I hope I’m not putting any words in smiling bandit’s mouth, but I think he/she’s also making the very important point that all the ‘exceptionalist’ explanations of the holocaust essentially prevent us from learning anything from it.
So - slight preachy hi-jack here : Treating the holocaust as a one-off aberration makes a repeat much more likely. When we say that “Monsters Did It”, all we have to do is keep those rare monsters out of power. If the holocaust was carried out by ‘regular people’, we’ll need to try a lot harder to understand and avoid repeats.
I believe the common portrayal/definition of the holocaust as being primarily an assault by Germans on Jews, and primarily carried out in the Auschwitz manner, also feeds the ‘exceptionalist’ view. There were camps that were run by non-Germans, there were also camps that targeted non-Jews, there were huge massacres of ‘non-aryans’ that didn’t involve camps at all etc. People of all types and all stripes were involved in the holocaust.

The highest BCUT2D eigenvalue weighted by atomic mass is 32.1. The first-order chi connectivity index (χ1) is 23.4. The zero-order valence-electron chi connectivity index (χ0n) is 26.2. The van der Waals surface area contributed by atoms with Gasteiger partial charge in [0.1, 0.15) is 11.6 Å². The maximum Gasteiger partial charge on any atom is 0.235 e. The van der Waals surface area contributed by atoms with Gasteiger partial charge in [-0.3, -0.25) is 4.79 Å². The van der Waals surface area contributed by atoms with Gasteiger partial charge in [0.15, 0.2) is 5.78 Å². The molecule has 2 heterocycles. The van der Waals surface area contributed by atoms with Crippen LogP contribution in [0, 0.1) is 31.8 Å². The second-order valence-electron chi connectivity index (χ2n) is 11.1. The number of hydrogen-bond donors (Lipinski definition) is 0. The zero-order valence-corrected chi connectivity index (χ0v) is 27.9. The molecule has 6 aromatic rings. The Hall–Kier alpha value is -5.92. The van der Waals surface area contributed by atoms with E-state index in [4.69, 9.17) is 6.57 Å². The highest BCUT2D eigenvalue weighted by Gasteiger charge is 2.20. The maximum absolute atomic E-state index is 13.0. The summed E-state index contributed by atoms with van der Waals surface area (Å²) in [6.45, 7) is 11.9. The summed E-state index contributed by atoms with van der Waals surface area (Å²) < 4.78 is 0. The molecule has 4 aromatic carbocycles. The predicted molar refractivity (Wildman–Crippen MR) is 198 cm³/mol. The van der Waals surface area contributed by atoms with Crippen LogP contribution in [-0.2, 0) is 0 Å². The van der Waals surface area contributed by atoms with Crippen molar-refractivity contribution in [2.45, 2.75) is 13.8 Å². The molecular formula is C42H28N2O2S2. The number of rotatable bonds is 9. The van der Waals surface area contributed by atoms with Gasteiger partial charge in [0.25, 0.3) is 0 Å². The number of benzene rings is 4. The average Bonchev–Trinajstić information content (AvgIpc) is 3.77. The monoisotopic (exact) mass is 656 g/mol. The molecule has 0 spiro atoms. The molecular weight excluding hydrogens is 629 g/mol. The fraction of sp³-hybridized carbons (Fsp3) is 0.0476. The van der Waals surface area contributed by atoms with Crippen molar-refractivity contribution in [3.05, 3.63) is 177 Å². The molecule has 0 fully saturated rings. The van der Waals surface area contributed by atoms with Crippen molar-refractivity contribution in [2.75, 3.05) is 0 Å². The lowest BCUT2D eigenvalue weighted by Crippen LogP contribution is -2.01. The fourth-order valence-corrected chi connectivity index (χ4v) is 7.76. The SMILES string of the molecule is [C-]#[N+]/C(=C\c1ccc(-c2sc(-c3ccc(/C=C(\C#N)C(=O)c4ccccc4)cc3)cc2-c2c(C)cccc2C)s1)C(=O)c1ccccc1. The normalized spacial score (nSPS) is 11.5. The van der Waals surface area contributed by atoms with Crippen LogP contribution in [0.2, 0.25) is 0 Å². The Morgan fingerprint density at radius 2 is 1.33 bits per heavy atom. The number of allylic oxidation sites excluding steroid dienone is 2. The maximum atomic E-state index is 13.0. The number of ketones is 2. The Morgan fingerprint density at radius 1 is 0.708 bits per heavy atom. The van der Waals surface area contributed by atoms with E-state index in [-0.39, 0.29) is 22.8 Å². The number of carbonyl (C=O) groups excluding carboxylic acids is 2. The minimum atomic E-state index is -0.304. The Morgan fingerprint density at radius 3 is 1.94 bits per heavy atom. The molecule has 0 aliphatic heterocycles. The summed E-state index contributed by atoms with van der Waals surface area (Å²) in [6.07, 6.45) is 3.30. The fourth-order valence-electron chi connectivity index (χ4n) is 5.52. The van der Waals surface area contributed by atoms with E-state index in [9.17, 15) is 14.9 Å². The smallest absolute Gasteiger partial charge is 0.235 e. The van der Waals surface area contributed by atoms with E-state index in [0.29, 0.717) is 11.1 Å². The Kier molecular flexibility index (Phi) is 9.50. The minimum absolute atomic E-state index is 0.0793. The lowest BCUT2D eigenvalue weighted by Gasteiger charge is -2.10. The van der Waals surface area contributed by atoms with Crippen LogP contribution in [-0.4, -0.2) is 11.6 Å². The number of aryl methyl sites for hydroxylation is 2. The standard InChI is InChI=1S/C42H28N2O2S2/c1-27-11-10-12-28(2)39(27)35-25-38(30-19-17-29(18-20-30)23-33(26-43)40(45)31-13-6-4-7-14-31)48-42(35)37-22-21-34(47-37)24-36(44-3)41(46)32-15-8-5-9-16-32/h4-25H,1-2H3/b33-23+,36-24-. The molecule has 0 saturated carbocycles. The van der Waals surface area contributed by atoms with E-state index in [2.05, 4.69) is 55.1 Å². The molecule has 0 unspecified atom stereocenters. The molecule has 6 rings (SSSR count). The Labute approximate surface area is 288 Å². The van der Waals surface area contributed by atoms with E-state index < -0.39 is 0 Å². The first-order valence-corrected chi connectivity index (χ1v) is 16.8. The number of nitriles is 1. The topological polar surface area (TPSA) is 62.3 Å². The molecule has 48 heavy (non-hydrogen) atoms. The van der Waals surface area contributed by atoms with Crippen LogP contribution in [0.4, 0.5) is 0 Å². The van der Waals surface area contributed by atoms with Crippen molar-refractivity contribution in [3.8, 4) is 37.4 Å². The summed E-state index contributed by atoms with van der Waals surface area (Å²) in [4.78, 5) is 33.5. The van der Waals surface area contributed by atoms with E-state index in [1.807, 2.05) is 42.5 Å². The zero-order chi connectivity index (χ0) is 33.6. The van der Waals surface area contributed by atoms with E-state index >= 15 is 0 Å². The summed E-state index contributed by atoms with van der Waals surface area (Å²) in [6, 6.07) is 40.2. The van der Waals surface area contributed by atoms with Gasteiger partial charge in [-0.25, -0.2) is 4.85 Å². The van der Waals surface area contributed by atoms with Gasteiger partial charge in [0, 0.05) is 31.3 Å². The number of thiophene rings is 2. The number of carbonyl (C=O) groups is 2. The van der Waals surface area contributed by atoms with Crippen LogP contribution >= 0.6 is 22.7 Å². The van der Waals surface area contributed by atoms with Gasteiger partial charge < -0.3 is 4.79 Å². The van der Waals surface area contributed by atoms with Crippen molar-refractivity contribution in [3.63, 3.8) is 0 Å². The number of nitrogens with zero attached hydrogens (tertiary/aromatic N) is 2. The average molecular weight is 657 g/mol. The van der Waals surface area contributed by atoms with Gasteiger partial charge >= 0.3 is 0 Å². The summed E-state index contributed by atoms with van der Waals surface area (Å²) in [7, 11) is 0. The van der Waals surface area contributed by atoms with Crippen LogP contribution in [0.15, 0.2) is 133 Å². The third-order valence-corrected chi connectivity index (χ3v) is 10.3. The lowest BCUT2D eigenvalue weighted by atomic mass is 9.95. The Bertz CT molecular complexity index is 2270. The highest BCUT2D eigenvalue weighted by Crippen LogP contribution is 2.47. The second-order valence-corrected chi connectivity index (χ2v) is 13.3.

3 million Soviet POWs died in camps. Poland lost about 20% of its population.Yad Vashem estimates that there were 500,000 victims at the Jasenovac camp in Croatia - a camp set up by Croatians primarily to eliminate ethnic Serbs (The Tito government chose reconciliation over truth to some degree, and this became a bone of contention 50 years later in the Balkan conflicts). Some 100,000 victims of summary executions were buried in the mass grave at Babi Yar (Kiev).
Regarding the ‘functionalism’, ‘intentionalism’ debate, was there a master plan for genocide right from the start of Nazism ? I believe the jury’s still out on that - ‘ethnic cleansing’, displacement and enslavement of Jewish and Slavic peoples from Ukraine, Poland etc seems to have been part of the Nazi plan from early on, but explicit references to extermination started a lot later, as previous posters have mentioned.